Stillwater News Press

Local News

August 28, 2013

OSU diversity official: King's message as important today as 50 years ago

STILLWATER, Okla. — Fifty years ago Wednesday, a 34-year-old clergyman stood at a podium in Washington, D.C., and proclaimed to the multitudes in attendance that “I have a dream.”

Martin Luther King’s 17-minute speech, one of the defining moments of the American Civil Rights Movement, will be remembered by thousands of people who are expected to attend an anniversary celebration Wednesday at the National Mall.

President Barack Obama will conclude the festivities with his remarks from the steps of the Lincoln Memorial where King delivered his iconic March on Washington speech in 1963.

Several civil rights leaders also will speak at Wednesday’s celebration, under the banner of “March for Jobs and Justice.”

During an address Saturday in Washington, a son of the slain civil rights leader said the “journey is not complete.”

“This is not the time for nostalgic commemoration,” said Martin Luther King III. “Nor is this the time for self-congratulatory celebration. The task is not done. The journey is not complete. We can and we must do more.”

“That’s absolutely correct,” said Jason Kirksey, associate vice president for Institutional Diversity at Oklahoma State University. “Dr. King’s epic words are a call to action for all of us as Americans.”

Kirksey said King’s address created a greater sense of awareness of the plight of African-Americans, and the words King used in 1963 are as true and important today as they were 50 years ago.

Several Stillwater residents said race relations are improving, but there still is a long way to go before true racial equality exists.

Birdie Neal was only a small child when King delivered his famous speech. But the longtime member of Lawson Temple Church of God in Christ in Stillwater said the message of the speech continues to resonate.

“(Race relations) have improved but there still is work to be done,” Neal said. “When people start respecting each other as humans then that’s when things get better. People have to see people as God sees people. You look at TV and see things going on nationally and even locally, and you can see work still needs to be done.”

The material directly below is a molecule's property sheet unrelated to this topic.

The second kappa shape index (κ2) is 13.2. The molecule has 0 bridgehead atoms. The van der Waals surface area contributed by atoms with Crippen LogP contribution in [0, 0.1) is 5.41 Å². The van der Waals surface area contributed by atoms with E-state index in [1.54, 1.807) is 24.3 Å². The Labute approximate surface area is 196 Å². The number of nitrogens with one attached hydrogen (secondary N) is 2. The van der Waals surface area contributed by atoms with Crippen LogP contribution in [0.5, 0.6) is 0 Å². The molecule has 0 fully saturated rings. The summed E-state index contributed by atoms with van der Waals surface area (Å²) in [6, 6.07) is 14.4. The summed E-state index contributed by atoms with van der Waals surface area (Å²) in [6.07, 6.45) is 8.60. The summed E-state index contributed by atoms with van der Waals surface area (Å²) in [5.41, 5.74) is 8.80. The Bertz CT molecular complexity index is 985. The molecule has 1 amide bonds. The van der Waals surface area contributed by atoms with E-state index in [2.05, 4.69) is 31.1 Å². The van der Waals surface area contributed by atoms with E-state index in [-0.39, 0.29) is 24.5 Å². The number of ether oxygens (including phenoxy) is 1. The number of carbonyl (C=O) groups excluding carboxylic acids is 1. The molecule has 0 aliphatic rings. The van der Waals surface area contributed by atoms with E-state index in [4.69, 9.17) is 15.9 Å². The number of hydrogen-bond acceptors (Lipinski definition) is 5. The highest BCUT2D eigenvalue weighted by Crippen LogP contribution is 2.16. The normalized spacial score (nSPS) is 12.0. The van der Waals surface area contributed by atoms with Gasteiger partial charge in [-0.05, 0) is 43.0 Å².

Growing up in Little Rock, Ark., Sam Robertson witnessed racial tensions first-hand. In August 1963, he was set to enter his freshman year at Oklahoma State.

“That was a very volatile summer,” said Robertson, vice president of the Black Alumni Society at OSU. “People were worried if the March would be peaceful or not.”

Robertson said the focus of King’s speech really was about wages, jobs and access, issues that still need to be addressed today.

“We’ve come a long way. We even have a black president,” Robertson said. “But I shudder to think what might happen if people think that all the (racial) issues are resolved.”

Robertson, 68, said many young people do not have a full appreciation for King’s speech and what it means.

“They aren’t focused on it like we were,” he said. “The can’t possibly perceive it like I did.”

Karen Washington, choir director and financial secretary at Mount Zion Missionary Baptist Church in Stillwater, said racial discrimination still exists, although in many circumstances, it is a subtle racism.

“It’s quieter now,” she said. “They used to have signs on the door saying you could not go into a place. There may not be a sign on the door anymore but there is a sign in their heart. (Racism) is not gone.”

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